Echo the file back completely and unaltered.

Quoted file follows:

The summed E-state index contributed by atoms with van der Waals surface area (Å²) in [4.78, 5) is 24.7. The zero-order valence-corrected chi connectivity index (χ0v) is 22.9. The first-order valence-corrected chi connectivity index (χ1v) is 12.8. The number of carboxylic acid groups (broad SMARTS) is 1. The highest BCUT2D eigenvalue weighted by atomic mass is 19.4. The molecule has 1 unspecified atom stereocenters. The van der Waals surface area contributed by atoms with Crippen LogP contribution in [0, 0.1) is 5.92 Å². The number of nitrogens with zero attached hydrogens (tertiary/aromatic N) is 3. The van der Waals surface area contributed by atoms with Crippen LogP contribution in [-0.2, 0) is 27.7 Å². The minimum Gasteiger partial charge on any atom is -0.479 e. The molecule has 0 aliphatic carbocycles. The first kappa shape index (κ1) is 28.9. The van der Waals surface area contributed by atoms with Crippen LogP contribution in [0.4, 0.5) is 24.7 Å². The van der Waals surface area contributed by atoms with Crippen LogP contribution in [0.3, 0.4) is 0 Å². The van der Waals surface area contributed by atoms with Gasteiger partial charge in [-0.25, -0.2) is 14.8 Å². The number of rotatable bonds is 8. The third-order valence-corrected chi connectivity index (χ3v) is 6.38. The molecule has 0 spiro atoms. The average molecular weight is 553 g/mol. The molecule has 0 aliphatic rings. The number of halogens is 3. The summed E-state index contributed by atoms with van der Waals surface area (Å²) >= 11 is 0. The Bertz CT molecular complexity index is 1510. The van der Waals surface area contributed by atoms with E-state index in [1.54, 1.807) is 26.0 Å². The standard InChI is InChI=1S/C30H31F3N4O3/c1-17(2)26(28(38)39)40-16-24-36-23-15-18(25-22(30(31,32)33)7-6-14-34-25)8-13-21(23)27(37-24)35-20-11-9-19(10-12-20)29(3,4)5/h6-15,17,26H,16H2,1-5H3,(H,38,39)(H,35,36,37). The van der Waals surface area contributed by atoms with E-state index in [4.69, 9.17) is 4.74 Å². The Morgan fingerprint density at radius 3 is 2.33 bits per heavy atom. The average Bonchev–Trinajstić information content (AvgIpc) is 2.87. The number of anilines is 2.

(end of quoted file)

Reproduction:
The summed E-state index contributed by atoms with van der Waals surface area (Å²) in [4.78, 5) is 24.7. The zero-order valence-corrected chi connectivity index (χ0v) is 22.9. The first-order valence-corrected chi connectivity index (χ1v) is 12.8. The number of carboxylic acid groups (broad SMARTS) is 1. The highest BCUT2D eigenvalue weighted by atomic mass is 19.4. The molecule has 1 unspecified atom stereocenters. The van der Waals surface area contributed by atoms with Crippen LogP contribution in [0, 0.1) is 5.92 Å². The number of nitrogens with zero attached hydrogens (tertiary/aromatic N) is 3. The van der Waals surface area contributed by atoms with Crippen LogP contribution in [-0.2, 0) is 27.7 Å². The minimum Gasteiger partial charge on any atom is -0.479 e. The molecule has 0 aliphatic carbocycles. The first kappa shape index (κ1) is 28.9. The van der Waals surface area contributed by atoms with Crippen LogP contribution in [0.4, 0.5) is 24.7 Å². The van der Waals surface area contributed by atoms with Crippen LogP contribution in [0.3, 0.4) is 0 Å². The van der Waals surface area contributed by atoms with Gasteiger partial charge in [-0.25, -0.2) is 14.8 Å². The number of rotatable bonds is 8. The third-order valence-corrected chi connectivity index (χ3v) is 6.38. The molecule has 0 spiro atoms. The average molecular weight is 553 g/mol. The molecule has 0 aliphatic rings. The number of halogens is 3. The summed E-state index contributed by atoms with van der Waals surface area (Å²) >= 11 is 0. The Bertz CT molecular complexity index is 1510. The van der Waals surface area contributed by atoms with E-state index in [1.54, 1.807) is 26.0 Å². The standard InChI is InChI=1S/C30H31F3N4O3/c1-17(2)26(28(38)39)40-16-24-36-23-15-18(25-22(30(31,32)33)7-6-14-34-25)8-13-21(23)27(37-24)35-20-11-9-19(10-12-20)29(3,4)5/h6-15,17,26H,16H2,1-5H3,(H,38,39)(H,35,36,37). The van der Waals surface area contributed by atoms with E-state index in [4.69, 9.17) is 4.74 Å². The Morgan fingerprint density at radius 3 is 2.33 bits per heavy atom. The average Bonchev–Trinajstić information content (AvgIpc) is 2.87. The number of anilines is 2.